Michigan voters couldn’t have been more clear about their intentions when they approved the Medical Marihuana Act by an overwhelming margin in 2008. They wanted to make marijuana legally available to people with chronic illnesses. Unfortunately, the law itself could hardly have been more vague. Its hazy language has created a legal mess that we’ll be sorting out in the courts for the next couple of decades – unless either the Legislature or medical marijuana advocates themselves step in to provide much-needed clarity.
Lawmakers currently are taking a crack at amending the law, and we’re underwhelmed by the attempt. Like too much of the approach we’re seen so far, the reform measures seem driven more by an overzealous effort to restrict the availability of medical marijuana, rather than a sincere attempt to carry out the will of the people.
The reforms currently before the Legislature are primarily aimed at tightening the regulations on the cards required to purchase medical marijuana and how they are obtained – prohibiting, for instance, the practice of physicians certifying patients whom they haven’t seen in person.
While the current system for getting a medical marijuana card is admittedly loose, we don’t see tightening it as a legislative priority. The intent of the law was never to impose a restrictive approval process. If the Legislature is going to tackle this law, it should focus instead on the legal chaos that currently surrounds the question of “dispensaries’’ that distribute medical marijuana.
Unfortunately, the Medical Marijuana Act offers no guidance on the issue. It authorizes the legal use of marijuana for medical purposes, but it is built around the concept that the patient grows his or her own marijuana, or receives it from a “caregiver,’’ a grower who is allowed to supply up to five patients. In the real world, that ideal notion has not proven to be particularly workable. Many patients either can’t or don’t want to grow marijuana, and it’s often hard for them to find someone who’s willing to cultivate it for them. As a result, they turn to dispensaries, which quickly began to sprout up across Michigan, particularly in communities like Ann Arbor, which long has had a lenient attitude toward marijuana and strongly supports the concept of medical marijuana.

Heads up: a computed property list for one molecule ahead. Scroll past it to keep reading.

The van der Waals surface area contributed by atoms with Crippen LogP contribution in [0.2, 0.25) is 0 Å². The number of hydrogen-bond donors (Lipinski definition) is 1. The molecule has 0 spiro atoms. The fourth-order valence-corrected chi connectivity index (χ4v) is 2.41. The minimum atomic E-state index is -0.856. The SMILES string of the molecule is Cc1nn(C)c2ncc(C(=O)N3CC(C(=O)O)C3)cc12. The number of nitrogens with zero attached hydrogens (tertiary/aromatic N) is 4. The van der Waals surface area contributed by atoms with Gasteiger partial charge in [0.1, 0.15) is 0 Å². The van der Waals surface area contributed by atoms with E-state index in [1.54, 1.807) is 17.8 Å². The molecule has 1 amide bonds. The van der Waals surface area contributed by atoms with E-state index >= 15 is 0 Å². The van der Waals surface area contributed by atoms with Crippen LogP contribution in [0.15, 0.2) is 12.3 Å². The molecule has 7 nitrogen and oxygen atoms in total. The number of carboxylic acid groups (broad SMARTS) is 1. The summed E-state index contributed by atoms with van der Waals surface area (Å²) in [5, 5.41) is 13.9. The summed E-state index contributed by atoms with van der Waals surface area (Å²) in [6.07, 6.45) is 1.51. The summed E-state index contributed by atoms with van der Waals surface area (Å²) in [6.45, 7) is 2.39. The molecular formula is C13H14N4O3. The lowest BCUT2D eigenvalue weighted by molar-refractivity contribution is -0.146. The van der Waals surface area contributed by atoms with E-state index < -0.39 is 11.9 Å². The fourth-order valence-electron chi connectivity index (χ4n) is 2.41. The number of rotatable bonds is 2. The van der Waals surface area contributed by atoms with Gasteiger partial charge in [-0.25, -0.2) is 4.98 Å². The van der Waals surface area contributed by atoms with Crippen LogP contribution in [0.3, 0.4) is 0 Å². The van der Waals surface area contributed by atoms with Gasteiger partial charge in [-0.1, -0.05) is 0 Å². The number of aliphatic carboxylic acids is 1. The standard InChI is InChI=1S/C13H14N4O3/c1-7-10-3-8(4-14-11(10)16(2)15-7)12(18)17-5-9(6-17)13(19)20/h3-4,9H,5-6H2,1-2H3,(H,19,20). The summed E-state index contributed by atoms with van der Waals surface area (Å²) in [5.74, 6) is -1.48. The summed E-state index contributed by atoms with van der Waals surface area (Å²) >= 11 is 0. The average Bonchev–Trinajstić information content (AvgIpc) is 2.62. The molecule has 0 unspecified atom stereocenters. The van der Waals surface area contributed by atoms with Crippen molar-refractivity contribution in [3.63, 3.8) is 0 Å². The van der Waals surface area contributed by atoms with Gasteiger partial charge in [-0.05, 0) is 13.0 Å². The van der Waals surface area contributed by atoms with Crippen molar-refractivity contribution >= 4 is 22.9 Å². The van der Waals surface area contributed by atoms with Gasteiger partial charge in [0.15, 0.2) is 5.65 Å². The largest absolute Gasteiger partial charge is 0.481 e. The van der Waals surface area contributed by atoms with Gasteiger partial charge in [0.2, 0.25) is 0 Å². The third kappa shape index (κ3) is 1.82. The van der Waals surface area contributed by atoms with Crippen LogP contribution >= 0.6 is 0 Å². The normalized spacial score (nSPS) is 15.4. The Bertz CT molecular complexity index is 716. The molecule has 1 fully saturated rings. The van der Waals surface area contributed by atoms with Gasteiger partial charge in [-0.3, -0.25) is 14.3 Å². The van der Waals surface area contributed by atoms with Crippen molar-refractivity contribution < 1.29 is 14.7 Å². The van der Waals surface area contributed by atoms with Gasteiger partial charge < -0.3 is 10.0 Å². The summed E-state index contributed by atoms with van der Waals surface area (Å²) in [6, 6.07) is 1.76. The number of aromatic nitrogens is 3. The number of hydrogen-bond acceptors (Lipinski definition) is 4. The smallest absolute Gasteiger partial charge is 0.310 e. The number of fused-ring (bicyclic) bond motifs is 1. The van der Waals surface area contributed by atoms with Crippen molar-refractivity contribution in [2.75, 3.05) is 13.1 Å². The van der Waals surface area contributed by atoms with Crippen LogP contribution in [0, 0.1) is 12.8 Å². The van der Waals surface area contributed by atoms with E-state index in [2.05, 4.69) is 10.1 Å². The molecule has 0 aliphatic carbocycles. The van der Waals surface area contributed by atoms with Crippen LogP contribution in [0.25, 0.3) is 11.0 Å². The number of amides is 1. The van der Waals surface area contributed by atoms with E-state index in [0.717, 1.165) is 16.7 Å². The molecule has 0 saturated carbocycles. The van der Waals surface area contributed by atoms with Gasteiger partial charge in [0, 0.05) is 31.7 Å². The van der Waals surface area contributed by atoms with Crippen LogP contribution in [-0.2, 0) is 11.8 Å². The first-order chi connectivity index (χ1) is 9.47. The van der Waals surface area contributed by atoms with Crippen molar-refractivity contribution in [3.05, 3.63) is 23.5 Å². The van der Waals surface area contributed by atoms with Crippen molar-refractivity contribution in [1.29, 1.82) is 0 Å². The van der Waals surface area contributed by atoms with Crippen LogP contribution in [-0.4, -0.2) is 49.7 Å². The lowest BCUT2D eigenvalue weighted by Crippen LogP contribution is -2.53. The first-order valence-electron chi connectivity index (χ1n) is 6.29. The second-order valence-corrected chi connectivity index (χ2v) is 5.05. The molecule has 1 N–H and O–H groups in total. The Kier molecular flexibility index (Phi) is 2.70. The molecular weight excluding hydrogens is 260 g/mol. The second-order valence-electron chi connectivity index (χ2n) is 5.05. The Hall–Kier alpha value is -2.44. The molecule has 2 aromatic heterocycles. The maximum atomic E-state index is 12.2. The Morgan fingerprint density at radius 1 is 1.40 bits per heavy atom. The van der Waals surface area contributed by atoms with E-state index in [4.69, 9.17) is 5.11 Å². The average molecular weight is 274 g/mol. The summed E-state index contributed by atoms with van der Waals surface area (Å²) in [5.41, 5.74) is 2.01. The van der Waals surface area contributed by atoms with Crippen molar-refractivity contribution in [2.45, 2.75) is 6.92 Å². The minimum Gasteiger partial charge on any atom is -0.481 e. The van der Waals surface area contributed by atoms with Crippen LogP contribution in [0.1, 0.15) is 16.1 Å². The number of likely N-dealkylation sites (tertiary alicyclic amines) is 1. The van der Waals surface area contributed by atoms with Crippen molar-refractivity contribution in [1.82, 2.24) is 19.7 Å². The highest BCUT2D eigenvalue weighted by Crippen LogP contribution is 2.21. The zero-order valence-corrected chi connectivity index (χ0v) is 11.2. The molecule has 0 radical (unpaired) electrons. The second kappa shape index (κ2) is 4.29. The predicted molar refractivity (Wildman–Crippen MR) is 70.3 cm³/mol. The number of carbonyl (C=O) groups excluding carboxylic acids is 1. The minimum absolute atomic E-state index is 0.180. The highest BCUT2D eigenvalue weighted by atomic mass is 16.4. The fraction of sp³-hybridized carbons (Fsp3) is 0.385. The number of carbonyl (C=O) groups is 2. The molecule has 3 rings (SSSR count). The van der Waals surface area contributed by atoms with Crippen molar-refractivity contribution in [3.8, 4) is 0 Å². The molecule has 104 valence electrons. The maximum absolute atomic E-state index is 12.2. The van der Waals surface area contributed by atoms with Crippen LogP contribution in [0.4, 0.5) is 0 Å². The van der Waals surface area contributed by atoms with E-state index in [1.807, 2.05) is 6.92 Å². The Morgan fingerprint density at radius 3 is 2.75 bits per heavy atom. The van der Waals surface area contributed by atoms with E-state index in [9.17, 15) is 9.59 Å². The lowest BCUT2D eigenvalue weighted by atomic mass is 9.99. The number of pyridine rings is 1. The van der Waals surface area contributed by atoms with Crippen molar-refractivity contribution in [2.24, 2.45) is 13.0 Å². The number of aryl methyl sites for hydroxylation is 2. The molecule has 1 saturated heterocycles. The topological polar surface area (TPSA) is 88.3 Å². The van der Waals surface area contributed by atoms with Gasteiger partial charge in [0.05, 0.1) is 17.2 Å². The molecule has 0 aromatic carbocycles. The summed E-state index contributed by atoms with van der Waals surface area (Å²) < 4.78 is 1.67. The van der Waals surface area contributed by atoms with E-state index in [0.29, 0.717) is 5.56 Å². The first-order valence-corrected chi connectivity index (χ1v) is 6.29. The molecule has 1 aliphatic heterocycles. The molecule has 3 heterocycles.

A dispensary is a facility that often resembles a storefront operation and that distributes medical marijuana. The Medical Marihuana Act says nothing about dispensaries; nor does it adequately define what compensation someone may take for providing medical marijuana to a patient. The result has been a hodge-podge of local ordinances, raids by law enforcement officials who don’t recognize the legality of dispensaries, and years of litigation to come.
For the medical marijuana law to be carried out in the way voters intended, dispensaries should be explicitly allowed. We’re convinced the public supports the concept. What we need right now – and clearly lack – is a legal basis statewide for dispensaries to exist and be regulated in a reasonable, consistent manner. On the local level, Ann Arbor has demonstrated how this can be done. City Council, working with local medical marijuana advocates, crafted a workable ordinance that seemed to satisfy everyone’s concerns.
Ideally, we’d like to see advocates work with lawmakers on the state level to develop a coherent policy for dispensaries, much as was done here in Ann Arbor. But we’re not optimistic that the Legislature could deliver anything like that in an election year, particularly given the prohibitive mindset that seems to prevail in Lansing.
In the four years since voters adopted the law, the problems created by its silence on the dispensary issue and by its vague wording in other areas have become readily apparent. Perhaps it is time for advocates of medical marijuana to bring forward another ballot proposal that offers the clarity that their original effort lacked. We don’t underestimate the amount of work that would be involved in that, but we also are confident that voters would welcome such a measure and approve it with the same broad support they showed in 2008.
The alternative, we fear, will either be inadequate, restrictive legislation or a prolonged period of legal wrangling in the courts. It shouldn’t be that complicated. The citizens of Michigan knew what they were voting for, and they heartily endorsed it. It’s unfortunate to see this populist effort sucked into a legal quagmire that advocates may have to sort out themselves if they want their original intent to be honored.